Website warns against the ongoing dangers of Alinskyian Community Organizing in Catholic parishes


Opening page – Dedication

“Lest we forget at least an over-the-shoulder acknowledgment to the very first radical: from all our legends, mythology, and history… the first radical known to man who rebelled against the establishment and did it so effectively that he at least won his own kingdom — Lucifer.”

How could a system dedicated to Lucifer become a force for social change in Catholic parishes?

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Related article from The Wanderer 

Modernist “Catholic” Sisters Follow Alinksy … Not Christ.

Although the Vatican has yet to complete its apostolic visitation of women’s religious communities in the United States, many Catholics are already aware that the more progressive religious orders have moved far from their original mission of supporting the Church through prayer, service, education, and evangelization. Shifting into the areas of politics, gender rights, environmental issues, and finance, some of these women religious  have become so involved in proposing shareholder-sponsored resolutions in proxy voting on corporate finance that Time magazine recently published an article titled “Nuns vs. Bankers: The Shareholder Proxy Wars.”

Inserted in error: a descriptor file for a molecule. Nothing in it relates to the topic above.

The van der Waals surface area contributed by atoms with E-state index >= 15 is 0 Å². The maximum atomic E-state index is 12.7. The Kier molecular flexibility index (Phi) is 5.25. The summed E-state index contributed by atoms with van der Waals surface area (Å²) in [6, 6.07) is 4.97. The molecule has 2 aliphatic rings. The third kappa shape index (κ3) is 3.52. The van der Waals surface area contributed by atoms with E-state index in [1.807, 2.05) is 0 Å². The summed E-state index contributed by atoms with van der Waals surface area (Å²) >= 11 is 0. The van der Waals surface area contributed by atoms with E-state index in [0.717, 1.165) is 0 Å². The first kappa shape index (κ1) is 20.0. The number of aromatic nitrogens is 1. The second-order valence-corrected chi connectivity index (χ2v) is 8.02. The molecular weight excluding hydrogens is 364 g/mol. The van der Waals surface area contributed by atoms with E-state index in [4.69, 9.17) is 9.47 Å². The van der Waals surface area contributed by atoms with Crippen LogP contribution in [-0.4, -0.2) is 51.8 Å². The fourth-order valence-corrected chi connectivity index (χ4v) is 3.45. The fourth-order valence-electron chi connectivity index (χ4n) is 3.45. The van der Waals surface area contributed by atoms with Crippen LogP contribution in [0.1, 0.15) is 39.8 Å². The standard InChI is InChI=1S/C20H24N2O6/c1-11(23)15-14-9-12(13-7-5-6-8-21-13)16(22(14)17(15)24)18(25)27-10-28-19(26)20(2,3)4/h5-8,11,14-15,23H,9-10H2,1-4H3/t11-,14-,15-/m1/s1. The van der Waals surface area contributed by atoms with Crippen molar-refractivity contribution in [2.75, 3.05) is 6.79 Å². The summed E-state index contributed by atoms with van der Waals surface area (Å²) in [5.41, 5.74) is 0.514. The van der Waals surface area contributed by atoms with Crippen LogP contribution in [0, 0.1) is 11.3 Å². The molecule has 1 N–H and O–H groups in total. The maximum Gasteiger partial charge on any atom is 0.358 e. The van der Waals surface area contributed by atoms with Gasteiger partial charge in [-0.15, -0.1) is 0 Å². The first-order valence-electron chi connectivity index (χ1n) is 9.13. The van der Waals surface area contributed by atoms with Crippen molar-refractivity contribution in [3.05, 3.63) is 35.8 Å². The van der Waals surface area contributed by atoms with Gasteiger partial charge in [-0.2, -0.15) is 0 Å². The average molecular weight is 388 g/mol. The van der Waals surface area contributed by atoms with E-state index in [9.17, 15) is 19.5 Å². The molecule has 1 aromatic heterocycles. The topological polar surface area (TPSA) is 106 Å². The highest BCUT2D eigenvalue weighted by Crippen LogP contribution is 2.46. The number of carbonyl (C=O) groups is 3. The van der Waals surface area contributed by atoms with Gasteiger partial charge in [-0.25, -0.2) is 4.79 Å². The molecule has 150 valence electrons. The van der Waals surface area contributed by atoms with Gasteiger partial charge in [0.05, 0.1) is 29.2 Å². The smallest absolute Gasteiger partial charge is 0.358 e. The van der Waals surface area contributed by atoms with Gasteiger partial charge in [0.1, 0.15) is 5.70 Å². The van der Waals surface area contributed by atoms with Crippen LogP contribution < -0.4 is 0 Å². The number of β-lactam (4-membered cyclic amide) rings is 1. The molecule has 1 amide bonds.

Drawing from Saul Alinsky’s 1970s “Proxies for People” strategy, progressive nuns are now attending shareholders’ meetings and engaging in proxy votes to confront corporations on issues ranging from executive compensation and derivatives to military spending to “ending the corporate control of (bottled) water.” (Time reports that under “Securities and Exchange Commission (SEC) rules, any shareholder of a publicly traded company that has held $2,000 worth of that corporation’s stock for at least a year can send in a proposal to be voted on at the firm’s annual meeting.”)

In “Nuns vs. Bankers,” Time reported on the role that the New Jersey-based Sisters of Charity of St. Elizabeth played in demanding that Citigroup ratify a proposal requiring the company to issue a report by the end of the year stating its policies on the collateral used to back many of the bank’s most complicated trades. The Sisters of Mercy have demanded that Lockheed Martin detail how much money it spends developing space weapons.

Another issue of interest to progressive religious orders, especially the Franciscans, is environmentalism. Claiming that the Franciscan Federation has a “special tie to environmental issues because of the emphasis on nature in the spirituality of St. Francis of Assisi,” the federation has collaborated with Protestant churches in making interfaith statements at the World Water Forum.

Designating themselves “water warriors,” these Franciscan nuns and priests claim that they focus on the “sacredness of water” and have invited individuals to sign pledges to boycott bottled water and challenge “corporate control of water.” On the Franciscan Sisters of Mary website, the so-called “Green Franciscan Sister” Janet Corcoran claims that “Sister Mother Earth needs all the help she can get, especially when it comes to water.”


News Media Applies “Saul Alinsky Rules” To Catholic Priestly Abuse Sacandal

Alinsky Rules:

Moral people
are to be held
to moral standards.

Immoral people
are free to do
whatever they please.

(Pretty much explains
things, doesn’t it?)